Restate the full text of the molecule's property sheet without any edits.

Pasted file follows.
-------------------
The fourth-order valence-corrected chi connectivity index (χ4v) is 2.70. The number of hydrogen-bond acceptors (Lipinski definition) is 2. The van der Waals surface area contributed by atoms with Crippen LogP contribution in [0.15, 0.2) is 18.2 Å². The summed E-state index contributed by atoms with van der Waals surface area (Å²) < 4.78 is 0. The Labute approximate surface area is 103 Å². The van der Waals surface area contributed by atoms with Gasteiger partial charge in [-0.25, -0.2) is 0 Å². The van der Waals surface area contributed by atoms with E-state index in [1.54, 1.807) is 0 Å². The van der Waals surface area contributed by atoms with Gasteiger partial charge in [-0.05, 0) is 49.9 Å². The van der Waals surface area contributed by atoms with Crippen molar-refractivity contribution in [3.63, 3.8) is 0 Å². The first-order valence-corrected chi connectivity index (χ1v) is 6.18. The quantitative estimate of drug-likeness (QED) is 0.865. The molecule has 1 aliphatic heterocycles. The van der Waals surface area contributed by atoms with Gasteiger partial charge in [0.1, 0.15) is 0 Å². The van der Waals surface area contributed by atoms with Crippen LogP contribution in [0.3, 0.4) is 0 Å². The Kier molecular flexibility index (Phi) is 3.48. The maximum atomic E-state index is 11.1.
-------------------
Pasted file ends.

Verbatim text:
The fourth-order valence-corrected chi connectivity index (χ4v) is 2.70. The number of hydrogen-bond acceptors (Lipinski definition) is 2. The van der Waals surface area contributed by atoms with Crippen LogP contribution in [0.15, 0.2) is 18.2 Å². The summed E-state index contributed by atoms with van der Waals surface area (Å²) < 4.78 is 0. The Labute approximate surface area is 103 Å². The van der Waals surface area contributed by atoms with Gasteiger partial charge in [-0.25, -0.2) is 0 Å². The van der Waals surface area contributed by atoms with E-state index in [1.54, 1.807) is 0 Å². The van der Waals surface area contributed by atoms with Gasteiger partial charge in [-0.05, 0) is 49.9 Å². The van der Waals surface area contributed by atoms with Crippen molar-refractivity contribution in [3.63, 3.8) is 0 Å². The first-order valence-corrected chi connectivity index (χ1v) is 6.18. The quantitative estimate of drug-likeness (QED) is 0.865. The molecule has 1 aliphatic heterocycles. The van der Waals surface area contributed by atoms with Gasteiger partial charge in [0.1, 0.15) is 0 Å². The van der Waals surface area contributed by atoms with Crippen LogP contribution in [0.3, 0.4) is 0 Å². The Kier molecular flexibility index (Phi) is 3.48. The maximum atomic E-state index is 11.1.